20:16 GMT07 May 2021
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    Senator Bernie Sanders blasted Democratic frontrunner Hillary Clinton on Sunday over a pair of fundraisers, one of which she is charging $353,400 for two seats at a dinner table with herself and the Clooneys.

    Sanders spoke out calling the fundraisers, which are set to take place in April, “obscene.”

    The first is the dinner which is taking place on the 15th in San Francisco, donors who shell up over a third of a million dollars will get to sit at the head table with Clinton, Clooney, and his wife Amal. The second is a $33,400 per person event at the Clooney’s home in Los Angeles the next evening.

    “It is obscene that Secretary Clinton keeps going to big-money people to fund her campaign,” Sanders said on political talk show “State of the Union.”

    Sanders, whose campaign is primarily funded by small individual donors, noted that while he is a fan of Clooney’s work, these types of events are a big problem in American politics.

    “I have a lot of respect for George Clooney. He’s a great actor. I like him,” Sanders said. “But this is the problem with American politics … Big money is dominating our political system. And [my supporters and I] are trying to move as far away from that as we can.”

    “So it’s not a criticism of Clooney,” he said. “It’s a criticism of a corrupt campaign finance system, where big money interests — and it’s not Clooney, it’s the people coming to this event — have undue influence on the political process.”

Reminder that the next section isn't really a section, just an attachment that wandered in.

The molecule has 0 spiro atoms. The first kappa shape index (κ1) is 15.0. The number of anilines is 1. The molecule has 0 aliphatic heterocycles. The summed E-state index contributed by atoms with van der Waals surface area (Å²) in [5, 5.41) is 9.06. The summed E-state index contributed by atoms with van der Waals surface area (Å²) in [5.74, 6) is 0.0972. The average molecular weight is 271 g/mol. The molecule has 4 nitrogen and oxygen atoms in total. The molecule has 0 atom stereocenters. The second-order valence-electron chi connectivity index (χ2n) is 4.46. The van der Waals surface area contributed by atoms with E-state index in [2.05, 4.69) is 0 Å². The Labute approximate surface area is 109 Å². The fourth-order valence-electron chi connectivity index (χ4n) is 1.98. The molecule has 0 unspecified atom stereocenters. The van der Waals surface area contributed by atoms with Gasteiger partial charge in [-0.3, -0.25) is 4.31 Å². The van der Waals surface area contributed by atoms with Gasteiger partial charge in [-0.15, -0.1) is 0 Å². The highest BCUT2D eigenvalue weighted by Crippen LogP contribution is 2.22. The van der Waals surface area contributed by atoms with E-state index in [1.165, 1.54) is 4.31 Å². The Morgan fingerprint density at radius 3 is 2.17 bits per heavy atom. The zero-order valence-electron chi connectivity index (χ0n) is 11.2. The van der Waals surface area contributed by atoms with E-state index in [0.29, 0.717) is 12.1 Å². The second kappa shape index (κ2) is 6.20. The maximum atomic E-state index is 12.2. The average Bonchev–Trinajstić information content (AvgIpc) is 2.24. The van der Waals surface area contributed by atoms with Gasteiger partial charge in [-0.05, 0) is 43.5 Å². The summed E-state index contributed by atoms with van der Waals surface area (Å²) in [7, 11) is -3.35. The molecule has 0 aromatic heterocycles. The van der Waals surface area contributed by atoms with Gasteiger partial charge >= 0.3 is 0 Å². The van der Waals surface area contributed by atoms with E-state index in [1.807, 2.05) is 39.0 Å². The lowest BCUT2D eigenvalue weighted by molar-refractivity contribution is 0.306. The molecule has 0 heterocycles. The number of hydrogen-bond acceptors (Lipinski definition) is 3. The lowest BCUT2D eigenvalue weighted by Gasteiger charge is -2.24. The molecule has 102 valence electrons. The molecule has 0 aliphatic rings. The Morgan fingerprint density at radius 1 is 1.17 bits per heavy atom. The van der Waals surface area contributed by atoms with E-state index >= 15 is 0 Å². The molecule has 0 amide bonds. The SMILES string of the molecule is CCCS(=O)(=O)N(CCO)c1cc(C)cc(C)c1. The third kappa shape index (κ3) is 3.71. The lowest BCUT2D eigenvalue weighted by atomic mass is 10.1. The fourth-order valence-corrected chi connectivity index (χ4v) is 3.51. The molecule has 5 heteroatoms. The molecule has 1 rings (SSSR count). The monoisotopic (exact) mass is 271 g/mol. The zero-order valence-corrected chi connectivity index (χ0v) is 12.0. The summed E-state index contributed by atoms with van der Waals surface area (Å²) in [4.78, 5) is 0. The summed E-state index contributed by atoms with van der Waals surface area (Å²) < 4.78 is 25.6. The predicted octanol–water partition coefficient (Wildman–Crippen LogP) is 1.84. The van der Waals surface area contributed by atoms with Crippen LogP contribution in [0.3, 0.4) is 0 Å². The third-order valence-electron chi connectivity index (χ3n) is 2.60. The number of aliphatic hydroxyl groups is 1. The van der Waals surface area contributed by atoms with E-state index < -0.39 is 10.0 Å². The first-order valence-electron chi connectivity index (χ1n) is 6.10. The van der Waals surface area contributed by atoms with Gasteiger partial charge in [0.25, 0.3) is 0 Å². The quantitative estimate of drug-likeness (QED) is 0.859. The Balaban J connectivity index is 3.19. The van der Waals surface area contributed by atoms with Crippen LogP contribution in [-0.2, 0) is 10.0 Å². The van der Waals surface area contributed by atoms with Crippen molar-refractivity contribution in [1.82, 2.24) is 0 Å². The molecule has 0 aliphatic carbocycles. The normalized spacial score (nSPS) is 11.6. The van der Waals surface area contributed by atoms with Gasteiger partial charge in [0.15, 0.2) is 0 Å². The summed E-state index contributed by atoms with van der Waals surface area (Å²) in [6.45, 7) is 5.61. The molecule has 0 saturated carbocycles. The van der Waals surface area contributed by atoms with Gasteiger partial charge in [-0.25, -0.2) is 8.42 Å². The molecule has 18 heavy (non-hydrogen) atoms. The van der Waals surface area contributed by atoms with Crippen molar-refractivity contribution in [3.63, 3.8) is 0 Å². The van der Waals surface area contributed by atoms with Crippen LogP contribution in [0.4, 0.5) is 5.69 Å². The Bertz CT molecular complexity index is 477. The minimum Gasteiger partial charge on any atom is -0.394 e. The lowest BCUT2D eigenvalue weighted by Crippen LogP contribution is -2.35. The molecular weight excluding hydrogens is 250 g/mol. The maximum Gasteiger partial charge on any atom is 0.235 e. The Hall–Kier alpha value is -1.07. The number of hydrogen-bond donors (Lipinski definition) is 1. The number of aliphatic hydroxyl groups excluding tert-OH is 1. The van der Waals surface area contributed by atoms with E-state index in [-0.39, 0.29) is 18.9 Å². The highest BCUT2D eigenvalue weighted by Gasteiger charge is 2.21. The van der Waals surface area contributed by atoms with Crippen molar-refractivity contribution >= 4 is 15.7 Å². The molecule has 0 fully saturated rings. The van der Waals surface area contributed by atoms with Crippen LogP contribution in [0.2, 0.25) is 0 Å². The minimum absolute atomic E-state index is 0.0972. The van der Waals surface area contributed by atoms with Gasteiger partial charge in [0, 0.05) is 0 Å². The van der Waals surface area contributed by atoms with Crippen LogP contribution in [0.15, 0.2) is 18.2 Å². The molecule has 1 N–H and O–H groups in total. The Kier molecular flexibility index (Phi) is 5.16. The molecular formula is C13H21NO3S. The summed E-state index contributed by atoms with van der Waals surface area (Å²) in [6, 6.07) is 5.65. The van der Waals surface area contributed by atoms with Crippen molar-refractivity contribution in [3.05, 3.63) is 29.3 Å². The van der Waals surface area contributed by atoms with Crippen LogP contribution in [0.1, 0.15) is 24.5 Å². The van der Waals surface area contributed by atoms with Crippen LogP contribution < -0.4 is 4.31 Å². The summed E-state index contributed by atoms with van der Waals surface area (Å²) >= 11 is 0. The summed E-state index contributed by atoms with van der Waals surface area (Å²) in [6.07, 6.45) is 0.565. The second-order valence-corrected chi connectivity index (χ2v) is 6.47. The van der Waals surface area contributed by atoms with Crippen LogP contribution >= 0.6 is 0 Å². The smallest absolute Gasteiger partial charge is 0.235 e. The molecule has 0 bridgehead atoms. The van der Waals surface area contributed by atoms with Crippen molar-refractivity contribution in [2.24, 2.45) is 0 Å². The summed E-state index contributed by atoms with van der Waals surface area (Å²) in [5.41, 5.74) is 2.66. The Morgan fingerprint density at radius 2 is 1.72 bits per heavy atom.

The democratic-socialist also noted that Clinton has also been raising a huge amount of money from Wall Street, the fossil fuel industry, and drug companies.

    “It’s not only this Clooney event,” Sanders said. “It is the fact she has now raised well over $15 million from Wall Street for her super-PAC, and millions more from the fossil fuel industry, and from the drug companies.”

    While Clinton is far ahead of Sanders as far as delegates go, particularly among superdelegates who are not obligated to vote for the same candidate who won their counties, Sanders remains hopeful that wins in delegate-rich states like California will help push him past her as the race continues.

    “I think when they begin to look at the reality, and that is that we in poll after poll are beating Donald Trump by much larger margins than is Secretary Clinton, I think their people are going to say to them, look, why don’t you support the people of our state, vote Bernie Sanders,” Sanders said of the superdelegates.


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